By Beth Jackson and Capt. Hunter Ray
Why would a 60 something retiree and a 30 something boat captain spend their free time helping Safe Water for Walton—a non-profit just shy of 2 years old—be successful?
It’s simple: They know local history, and know that our past and our future rest on Walton’s waterways. Four Mile Creek in Freeport was the hub of the entire region’s economy back in the day. It was literally the shipping lane and trading zone for all timber and goods. Today, it’s pretty clear that 26 miles of white sandy beaches have taken over as the top economic engine.
Well before national news coverage of those horrible public water emergencies and toxic algal blooms all across South Florida and up through Jacksonville, Safe Water for Walton started up. It had become clear, through activities related to a pending State permit application for drilling underground, that our drinking water sources and gigantic recreational oasis were being taken for granted.
These proposals will only increase, as Walton grows.
Everyone—the old-timers who don’t usually “get involved” and all the newbies—need to get it together. A lot of longtime locals realize what’s about to happen. So rather than “wait and see how it shakes out,” they decided to step up; specifically a grandmother, and a young parent who’s also a fourth generation fisherman.
Walton has some exciting times ahead—if the right things are protected. The intensity of growth will bear down on Walton like nothing they’ve seen before.
Top on the list of serious challenges will be—and is—the 6-county regional watershed. It spans from north to south, supplying the drinking water and giving a rich diversity of recreational choices.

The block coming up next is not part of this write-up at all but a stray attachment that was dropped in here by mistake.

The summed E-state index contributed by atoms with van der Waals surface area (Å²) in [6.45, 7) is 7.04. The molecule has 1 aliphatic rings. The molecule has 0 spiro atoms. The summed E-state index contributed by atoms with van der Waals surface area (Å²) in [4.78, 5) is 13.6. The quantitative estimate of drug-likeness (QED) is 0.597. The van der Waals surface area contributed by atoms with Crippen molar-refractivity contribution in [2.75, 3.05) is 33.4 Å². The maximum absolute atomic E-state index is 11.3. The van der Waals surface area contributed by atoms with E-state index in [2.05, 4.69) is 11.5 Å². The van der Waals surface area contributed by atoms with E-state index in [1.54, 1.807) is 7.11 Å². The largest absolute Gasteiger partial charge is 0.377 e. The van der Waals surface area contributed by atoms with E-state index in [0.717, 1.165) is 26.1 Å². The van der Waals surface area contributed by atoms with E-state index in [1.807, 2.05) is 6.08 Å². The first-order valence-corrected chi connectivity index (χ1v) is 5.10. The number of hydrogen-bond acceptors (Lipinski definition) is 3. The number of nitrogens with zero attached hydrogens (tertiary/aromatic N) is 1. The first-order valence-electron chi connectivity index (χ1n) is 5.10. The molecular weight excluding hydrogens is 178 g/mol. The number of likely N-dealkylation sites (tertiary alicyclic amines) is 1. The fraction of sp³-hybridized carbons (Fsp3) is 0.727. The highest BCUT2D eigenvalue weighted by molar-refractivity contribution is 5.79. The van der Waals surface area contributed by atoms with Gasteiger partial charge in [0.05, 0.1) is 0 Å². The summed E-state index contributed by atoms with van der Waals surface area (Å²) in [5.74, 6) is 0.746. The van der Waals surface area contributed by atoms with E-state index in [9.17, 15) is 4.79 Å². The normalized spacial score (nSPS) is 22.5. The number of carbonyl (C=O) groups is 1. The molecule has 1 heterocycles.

Walton County is at the bottom of that 6-county watershed and the Choctawhatchee River basin. The very bottom.
The drinking water supply winds its way down through Jackson, Holmes, and Washington counties—then spreads out over Bay, Walton, and Okaloosa counties, both above-ground and through underground aquifers.
Become a member to demonstrate to elected officials that citizens and business owners care enough about the freshwater springs and underground aquifers that they have banded around the simple fact that water sources are public resources.
Join “Safe Water for Walton”—2019 is a galvanizing year. We will find out whether the State will allow a “deep injection well” near the top of the regional watershed, or if the applicant will withdraw the request after they’ve advocated against it for two years.
This is everyone’s water supply—whether you’re hooked up to a water utility or on your own water pump and underground well. This is what you bathe in, cook with, and drink.
Safe Water for Walton (which even has members from other counties and investment property owners) has had nice attention from across the Panhandle and Tallahassee—but the more support they get, the more they can do.
The only golden egg around here isn’t just the beach. That’s a top attraction, as it fuels big parts of the economy, and it’s a southern comfort all enjoy.
But the Choctawhatchee watershed is the larger golden egg that people take for granted. If that happens, property values are at risk, so is the quality of life, and even health. Everyone depends on the exact same water sources every day—to live, to raise kids, and to pass it onto the next generation.
Join or donate at www.safewaterforwalton.org.
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